Not only did neither candidate give a formalist or originalist response; neither candidate even tried to answer that question on its own terms. Instead, each talked exclusively about substantive outcomes that would be favored by the justices he or she would nominate to the Court. For Clinton, that meant preserving constitutional rights to same-sex marriage and abortion, while overturning Citizens United; for Trump, it meant preserving DC v. Heller, while overturning Roe v. Wade. There ensued a policy discussion about guns and abortion.

Taken together, the candidates' non-responses to the constitutional interpretation question seemed like a stunning refutation of the thesis I had propounded just 24 hours earlier. Because the broad topic areas had been announced in advance, each side was ready for one or more questions on the Supreme Court. And thus each campaign could have and undoubtedly did anticipate the possibility of a question about the "judicial philosophy" of his or her prospective nominees. Yet they chose to ignore the issue entirely. Assuming that the campaigns have a reasonable sense of what plays well with the electorate, the answers to the Supreme Court question strongly suggest that I was wrong. The voters don't care at all about interpretive methodology, formalist or otherwise.

Yet willing as I am to confess error when I am persuaded that I have erred, I'm not entirely convinced that the candidates' immediate flight from interpretive methodology to hot-button policy issues provides us with that much insight into the public's views about constitutional interpretation more broadly.

To state the obvious, the fact that Trump didn't discuss issues of constitutional interpretation tells us very little about the electorate. Given how little he prepared for the debate and his background ignorance on matters of constitutional law (e.g., not knowing how many Articles the Constitution has, not understanding that federal judges don't vote on bills), Trump might have simply whiffed. Perhaps his debate prep team (such as it was) advised him to say something about the framers or original meaning, but it didn't stick.

Of course, it's harder to attribute Clinton's answer to poor preparation (because she prepared prodigiously) or ignorance (as she is a well-educated lawyer). Surely Clinton could have said something about constitutional interpretation before pivoting into her substantive pitch. I might have scripted an answer like this:
To keep faith with the Constitution, each generation must give effect to freedom and equality in accordance with our fundamental values. I will appoint Justices who defend our rights against old threats like Donald's irresponsible calls for religious discrimination and against new threats, like the vast influx of unaccountable money that decisions like Citizens United allow. I will not appoint Justices who think the government can control women's bodies or tell people whom they can love. Etc.
It only would have taken one or two sentences at the beginning of her answer for Clinton to be responsive to the interpretive methodology question and still get in her substantive points. The fact that she didn't do so suggests that she and her team didn't see any advantage in pressing the jurisprudential point.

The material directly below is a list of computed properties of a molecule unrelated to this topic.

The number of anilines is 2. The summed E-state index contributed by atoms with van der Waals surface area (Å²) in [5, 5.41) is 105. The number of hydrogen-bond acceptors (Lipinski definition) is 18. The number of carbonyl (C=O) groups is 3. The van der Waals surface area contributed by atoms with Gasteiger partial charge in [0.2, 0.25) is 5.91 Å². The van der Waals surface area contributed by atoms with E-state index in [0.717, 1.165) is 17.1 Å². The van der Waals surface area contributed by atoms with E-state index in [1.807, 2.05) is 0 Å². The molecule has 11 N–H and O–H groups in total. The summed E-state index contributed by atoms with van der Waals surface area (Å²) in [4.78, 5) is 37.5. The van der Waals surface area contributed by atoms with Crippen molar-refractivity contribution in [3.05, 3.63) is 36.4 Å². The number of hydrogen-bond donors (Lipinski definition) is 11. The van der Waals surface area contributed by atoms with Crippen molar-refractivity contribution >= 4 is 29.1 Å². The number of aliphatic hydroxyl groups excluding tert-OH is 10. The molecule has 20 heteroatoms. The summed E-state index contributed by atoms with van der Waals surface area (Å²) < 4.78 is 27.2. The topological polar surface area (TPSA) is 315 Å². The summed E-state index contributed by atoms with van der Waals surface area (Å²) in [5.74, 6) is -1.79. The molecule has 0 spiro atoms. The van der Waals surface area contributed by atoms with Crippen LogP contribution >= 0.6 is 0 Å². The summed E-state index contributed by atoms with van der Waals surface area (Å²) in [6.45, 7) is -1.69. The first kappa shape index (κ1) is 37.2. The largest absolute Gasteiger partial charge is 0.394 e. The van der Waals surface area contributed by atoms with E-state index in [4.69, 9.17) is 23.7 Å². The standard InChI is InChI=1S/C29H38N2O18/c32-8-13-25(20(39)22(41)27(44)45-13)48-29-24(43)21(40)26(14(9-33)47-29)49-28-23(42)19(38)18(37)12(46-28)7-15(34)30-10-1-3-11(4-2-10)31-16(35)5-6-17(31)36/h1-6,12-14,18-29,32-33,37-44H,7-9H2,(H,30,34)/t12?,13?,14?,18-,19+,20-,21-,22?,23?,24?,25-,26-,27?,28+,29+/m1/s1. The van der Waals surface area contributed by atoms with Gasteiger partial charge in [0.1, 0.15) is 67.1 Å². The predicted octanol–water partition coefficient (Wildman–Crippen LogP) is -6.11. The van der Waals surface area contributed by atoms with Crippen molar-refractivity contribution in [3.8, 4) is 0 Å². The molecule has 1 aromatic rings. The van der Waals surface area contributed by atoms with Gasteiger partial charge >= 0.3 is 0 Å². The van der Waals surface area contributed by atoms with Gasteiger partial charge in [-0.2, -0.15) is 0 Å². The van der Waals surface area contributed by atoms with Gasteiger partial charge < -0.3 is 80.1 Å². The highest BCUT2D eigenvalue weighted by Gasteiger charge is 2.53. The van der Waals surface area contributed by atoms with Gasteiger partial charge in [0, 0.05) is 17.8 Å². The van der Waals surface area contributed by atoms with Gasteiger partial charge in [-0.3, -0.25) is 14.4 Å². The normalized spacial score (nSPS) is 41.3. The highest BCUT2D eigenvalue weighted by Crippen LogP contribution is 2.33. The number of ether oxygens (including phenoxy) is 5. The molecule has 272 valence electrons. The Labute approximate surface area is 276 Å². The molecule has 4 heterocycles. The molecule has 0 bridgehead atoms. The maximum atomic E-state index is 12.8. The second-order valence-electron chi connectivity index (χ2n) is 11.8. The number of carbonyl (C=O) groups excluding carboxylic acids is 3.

But that could be consistent with my thesis if either or both of two explanations holds:

(1) Perhaps Trump could have scored some points by appealing to formalism. A more disciplined GOP candidate with knowledge of constitutional law (Ted Cruz, let's say), would have begun by saying something highly formalist: "The first duty of judges is to apply the law, not to ignore it in the way that so many Democrat-appointed judges do." And then he would have gotten in his substantive policy talking points. In this view, Trump's incompetence meant that he simply left money on the table by not going formalist/originalist, whereas Clinton's greater preparation and knowledge led her to avoid endorsing living Constitutionalism, which would have alienated more people than it attracted, due to the naively formalist views held by so many people.

(2) Each candidate was speaking to the base and any potentially undecided voters. To the extent that the base cares about judicial appointments, they're sophisticated enough to know where the candidates stand: the GOP candidate will appoint people who claim to be originalists or at least claim that original understanding is very important; the Democratic candidate will appoint Justices who advance progressive values in a living Constitution framework. Thus, the only real audience for the answers here were relatively unengaged voters. Trump was appealing to the low-information conservatives; Clinton was appealing to low-information liberals. Neither would have gotten anything out of discussing interpretive methodology, because low-information voters don't know anything about it.

Accordingly, I do not read the candidates' non-answers on interpretive methodology as signaling general public apathy about interpretive methodology. It's just that given the reachable audience in a presidential debate, such matters necessarily have low (okay, zero) priority.

Postscript: Overall, I thought that moderator Chris Wallace performed reasonably well. At least for the first half of the debate, he managed to elicit substantive answers from the candidates. If one could put aside the fact that Trump was mostly lying, it was almost a conventional debate.